Michael O'Neill (footballer)

Michael O'Neill
Michael O Neill left.jpg
Michael O'Neill in 2015
Personal information
Full name Michael Andrew Martin O'Neill[1]
Date of birth (1969-07-05) 5 July 1969 (age 49)
Place of birth Portadown, Northern Ireland
Height 5 ft 11 in (1.80 m)
Playing position Midfielder
Club information
Current team
Northern Ireland (manager)
Youth career
Star United
Chimney Corner
Senior career*
Years Team Apps (Gls)
1984–1987 Coleraine 18 (4)
1987–1989 Newcastle United 48 (15)
1989–1993 Dundee United 64 (11)
1993–1996 Hibernian 97 (19)
1996–1998 Coventry City 5 (0)
1998Aberdeen (loan) 6 (0)
1998Reading (loan) 9 (1)
1998–2000 Wigan Athletic 66 (2)
2000–2001 St Johnstone 9 (0)
2001 Portland Timbers 22 (5)
2001–2002 Clydebank 19 (4)
2002–2004 Glentoran 44 (4)
2004 Ayr United 2 (0)
Total 409 (65)
National team
1994 Northern Ireland U21 1 (0)
1989 Northern Ireland U23 1 (0)
1994–1999 Northern Ireland B 2 (0)
1988–1996 Northern Ireland 31 (4)
Teams managed
2006–2008 Brechin City
2009–2011 Shamrock Rovers
2011– Northern Ireland
* Senior club appearances and goals counted for the domestic league only

Michael Andrew Martin O'Neill MBE (born 5 July 1969) is a Northern Irish football manager and former professional footballer who is the current manager of the Northern Ireland national team.[2]

O'Neill started his playing career in his native Northern Ireland with Coleraine, before playing for a number of clubs in England, Scotland and the United States, including Newcastle United, Dundee United, Hibernian, Wigan Athletic and Portland Timbers. He was capped 31 times at international level by Northern Ireland, scoring four goals.

His first managerial role was with Brechin City, whom he managed from 2006 to 2008, when he then accepted the post at Shamrock Rovers. Having won two League of Ireland titles and the Setanta Cup with Rovers, he took over as Northern Ireland manager in 2012. Under O'Neill, Northern Ireland qualified for Euro 2016, their first ever European Championship.

Early life[]

Michael O'Neill was born on 5 July 1969 in Portadown, County Armagh, to parents Des and Patricia O'Neill.[3] Raised Catholic,[4] he briefly attended Presentation Convent Primary School before the family moved to Ballymena, County Antrim.[5] In Ballymena he attended All Saints Primary School and later St Louis Grammar School, Ballymena, where he won the Northern Ireland Schools FA Cup. He was also a promising Gaelic games player, representing Antrim GAA minors,[3] before concentrating on football. He played youth football for Ballymena team Star United for four years before joining intermediate club Chimney Corner.[6]

Playing career[]

Club[]

O'Neill began his senior career with Coleraine, making his debut in the Irish League at the age of 15. After playing against Dundee United in a UEFA Cup tie in 1987 O'Neill came close to joining the Scottish club.[7]

In October 1987 he was signed by Newcastle United for a £100,000 fee. After scoring 13 goals in 22 appearances during his first season and helping Newcastle finish eighth in Football League Division One, O'Neill suffered from injuries and loss of form in his second season which saw Newcastle relegated.[8]

O'Neill joined Dundee United in August 1989 for a club record fee of £350,000. A difficult relationship with manager Jim McLean came to a head in 1991 when O'Neill refused to extend his contract and was dropped from the first team.[9] He left the club in 1993 joining Hibernian where he had three successful seasons under the management of Alex Miller. O'Neill agreed to join Austrian club Sturm Graz on a Bosman free transfer in 1996 but changed his mind after an offer to return to English football with Coventry City where he spent just over two years.[7]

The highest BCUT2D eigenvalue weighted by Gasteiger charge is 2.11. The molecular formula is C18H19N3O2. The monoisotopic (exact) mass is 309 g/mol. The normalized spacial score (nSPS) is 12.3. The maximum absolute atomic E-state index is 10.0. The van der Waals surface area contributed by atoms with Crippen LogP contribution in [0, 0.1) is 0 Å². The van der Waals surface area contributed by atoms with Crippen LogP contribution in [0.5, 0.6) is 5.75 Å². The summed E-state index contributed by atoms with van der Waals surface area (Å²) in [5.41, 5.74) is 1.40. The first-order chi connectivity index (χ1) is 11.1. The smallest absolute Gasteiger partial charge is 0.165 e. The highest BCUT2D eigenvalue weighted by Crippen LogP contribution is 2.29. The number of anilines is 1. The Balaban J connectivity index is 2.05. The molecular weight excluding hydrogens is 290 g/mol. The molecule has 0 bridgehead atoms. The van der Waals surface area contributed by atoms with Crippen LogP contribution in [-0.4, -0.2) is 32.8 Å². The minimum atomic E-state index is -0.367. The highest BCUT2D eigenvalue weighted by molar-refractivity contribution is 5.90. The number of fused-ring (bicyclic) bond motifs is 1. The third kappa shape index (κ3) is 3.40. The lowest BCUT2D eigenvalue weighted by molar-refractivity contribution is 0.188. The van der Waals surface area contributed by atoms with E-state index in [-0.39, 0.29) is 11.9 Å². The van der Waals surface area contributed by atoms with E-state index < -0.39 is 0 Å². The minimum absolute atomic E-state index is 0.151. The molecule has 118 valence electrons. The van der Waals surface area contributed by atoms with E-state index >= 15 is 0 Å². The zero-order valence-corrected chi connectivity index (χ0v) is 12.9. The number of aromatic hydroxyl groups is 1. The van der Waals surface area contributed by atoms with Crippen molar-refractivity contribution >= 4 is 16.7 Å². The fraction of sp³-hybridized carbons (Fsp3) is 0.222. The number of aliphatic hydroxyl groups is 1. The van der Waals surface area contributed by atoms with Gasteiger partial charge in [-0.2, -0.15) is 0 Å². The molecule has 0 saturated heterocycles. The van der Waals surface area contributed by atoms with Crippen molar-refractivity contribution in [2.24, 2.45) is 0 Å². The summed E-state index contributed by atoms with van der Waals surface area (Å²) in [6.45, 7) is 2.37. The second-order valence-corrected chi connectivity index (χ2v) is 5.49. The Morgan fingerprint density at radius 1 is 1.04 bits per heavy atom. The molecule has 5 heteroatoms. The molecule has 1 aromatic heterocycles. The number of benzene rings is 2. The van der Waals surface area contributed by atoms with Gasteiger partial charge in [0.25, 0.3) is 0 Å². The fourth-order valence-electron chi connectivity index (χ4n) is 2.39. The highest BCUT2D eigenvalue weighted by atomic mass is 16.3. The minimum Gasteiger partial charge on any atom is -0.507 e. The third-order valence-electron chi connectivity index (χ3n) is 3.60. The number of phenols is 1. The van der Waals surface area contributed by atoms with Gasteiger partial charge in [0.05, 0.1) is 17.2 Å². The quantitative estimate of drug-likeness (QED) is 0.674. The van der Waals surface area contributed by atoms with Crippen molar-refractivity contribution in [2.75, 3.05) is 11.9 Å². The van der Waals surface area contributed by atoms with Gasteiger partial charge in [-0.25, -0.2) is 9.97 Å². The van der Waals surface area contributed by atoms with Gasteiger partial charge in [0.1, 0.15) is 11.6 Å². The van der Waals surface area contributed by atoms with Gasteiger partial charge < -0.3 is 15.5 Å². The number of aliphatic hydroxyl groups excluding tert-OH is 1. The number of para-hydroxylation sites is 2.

After spending time on loan to Aberdeen and Reading during the 1997-98 season O'Neill left Coventry to sign for Wigan Athletic in September 1998. He later played for St Johnstone,[10] Portland Timbers, Clydebank,[11] Glentoran[11] and Ayr United.[12]

International[]

He played for the under-21, under-23, B and full international teams of Northern Ireland. He scored four goals for the national team, including two in a 5–3 win against Austria.[13]

Coaching career[]

O'Neill retired from playing football in 2004 and began a career in financial services.[9] A year later he took a part-time role as assistant manager at Cowdenbeath, working with Mixu Paatelainen.[9]

Brechin City[]

O'Neill became manager of Scottish side Brechin City in April 2006. He won the Second Division Manager of the Month award in both December 2007[14] and October 2008.[15] O'Neill was released by Brechin City to join Shamrock Rovers on 13 December 2008.[16]

Shamrock Rovers[]

At the press conference when unveiled as Rovers manager, he cited Gordon Strachan as his main managerial influence.[17] He was awarded the Irish Soccer Writers Manager of the Month award for July 2009 and eventually guided The Hoops to second place in the 2009 League of Ireland.

In October 2010, he guided Shamrock Rovers to win the 2010 League of Ireland title, their first league championship since 1994.[18] O'Neill led Rovers to the 2011 Setanta Sports Cup and then made history by being the first manager of a League of Ireland team to reach the group stages of a European competition.[19] Rovers defeated Partizan Belgrade in the play-off round of the 2011–12 UEFA Europa League.[19] Shamrock Rovers retained their league title in the 2011 season.[20][21] New contract talks between O'Neill and Shamrock Rovers stalled[22] and he left the club in December 2011.[23] O'Neill won the Soccer Writers Association Personality of the Year award for 2011.[24]

Northern Ireland[]